February 29, 2016 is the RRSP deadline – have you made your contributions for 2015? A lot of people are left scrambling to make their final RRSP contributions at the last minute, but if you’re well-organized you should already be making contributions throughout the year. This is just one of the examples of mistakes you may be making with your retirement portfolio. Here are three more costly RRSP mistakes to avoid.
Mistake 1: Over-Contributing
Over-contributing to your RRSP can be a costly mistake. The Canada Revenue Agency gives you some leeway, letting you over-contribute by $2,000, but if you go over that amount you’ll face a stiff penalty of one percent per month. To avoid over-contributing, pay special attention to the amount of unused RRSP contributions (you can find this near the bottom of the notice of assessment you receive after filing your taxes).
Mistake 2: Reporting RRSP Contributions on a Calendar Basis
If you’re reporting your RRSP contributions on a calendar basis (January 1st to December 31st), you’re reporting it wrong. When filing your taxes, you’re supposed to report RRSP contributions from the day following the prior year’s RRSP contribution deadline (at the beginning of March) to the RRSP deadline in the current year (the end of February/March). For example, when filing your taxes for 2015, you’re supposed to report RRSP contributions made between March 3, 2015 and February 29, 2016. If you made any RRSP contributions in the first 60 days of the year, you should receive a separate tax slip. Be sure to include it when filing your taxes.
Mistake 3: Being Overly Cautious With Your Investments
After a rough start to 2016 in the stock market, it should come as no surprise some people are deciding to take the safe route and get out of the equity markets all together. There are other ways to protect yourself besides investing solely in fixed income (we discussed Tactical Asset Allocation in a previous blog post). You can actually end up hurting yourself more than helping yourself by being overly cautious. By investing solely in GICs and bonds, you’ll be hard-pressed to keep up with the inflation rate. That means your money and purchasing power could be shrinking. In most cases, you’re far better off with a well-balanced portfolio.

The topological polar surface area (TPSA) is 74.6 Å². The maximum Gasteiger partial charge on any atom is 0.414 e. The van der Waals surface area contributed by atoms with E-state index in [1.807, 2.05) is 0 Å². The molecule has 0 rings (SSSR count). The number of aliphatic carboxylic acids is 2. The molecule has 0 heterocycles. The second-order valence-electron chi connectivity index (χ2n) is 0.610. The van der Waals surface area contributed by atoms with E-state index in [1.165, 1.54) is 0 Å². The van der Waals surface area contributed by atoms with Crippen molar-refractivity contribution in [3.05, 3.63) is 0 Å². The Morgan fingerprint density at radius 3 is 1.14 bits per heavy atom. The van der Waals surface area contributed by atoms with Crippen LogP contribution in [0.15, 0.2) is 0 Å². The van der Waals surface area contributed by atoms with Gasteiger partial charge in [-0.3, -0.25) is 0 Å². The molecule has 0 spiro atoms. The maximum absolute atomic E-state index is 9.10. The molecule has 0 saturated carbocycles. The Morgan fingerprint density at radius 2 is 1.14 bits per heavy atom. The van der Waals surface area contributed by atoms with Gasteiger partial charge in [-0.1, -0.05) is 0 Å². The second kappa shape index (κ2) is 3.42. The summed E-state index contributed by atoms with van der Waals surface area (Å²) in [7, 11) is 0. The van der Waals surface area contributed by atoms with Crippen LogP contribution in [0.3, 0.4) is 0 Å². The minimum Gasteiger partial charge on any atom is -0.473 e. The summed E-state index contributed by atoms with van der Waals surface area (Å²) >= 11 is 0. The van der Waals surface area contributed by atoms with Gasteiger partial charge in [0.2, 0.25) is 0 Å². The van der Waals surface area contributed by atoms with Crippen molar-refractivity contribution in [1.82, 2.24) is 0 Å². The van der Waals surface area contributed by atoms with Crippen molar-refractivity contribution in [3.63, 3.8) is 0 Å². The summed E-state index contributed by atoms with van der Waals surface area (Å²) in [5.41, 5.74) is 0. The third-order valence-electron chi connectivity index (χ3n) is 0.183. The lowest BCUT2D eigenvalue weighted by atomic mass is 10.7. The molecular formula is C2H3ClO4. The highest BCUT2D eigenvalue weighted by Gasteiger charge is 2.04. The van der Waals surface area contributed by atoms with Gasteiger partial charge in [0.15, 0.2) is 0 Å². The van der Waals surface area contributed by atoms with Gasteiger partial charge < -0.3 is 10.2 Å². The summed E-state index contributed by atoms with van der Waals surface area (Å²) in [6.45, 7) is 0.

Mistake 4: RRSP Loans
RRSP loans can make sense when you can pay back the money borrowed almost immediately with the tax refund. You can run into problems if you get in the habit of relying on RRSP loans each year to contribute to your RRSP. A good rule of thumb is, if you can’t payback the RRSP loan within a year, it’s best not to take it out (don’t forget, interest on an RRSP loan is not tax deductible). Follow the advice in the Wealthy Barber and pay yourself first. Contribute a set amount off of your paycheque towards your RRSP. For example, if you’d like to contribute $3,000 per year, divide that amount by 24 (assuming a semi-monthly pay period) to figure out the amount to deduct off of your paycheque ($125 in the above example).
If you’re making one or more of these RRSP mistakes, feel free to contact our office. We can sit down with you and help you avoid these costly mistakes going forward to help your retirement savings grow faster.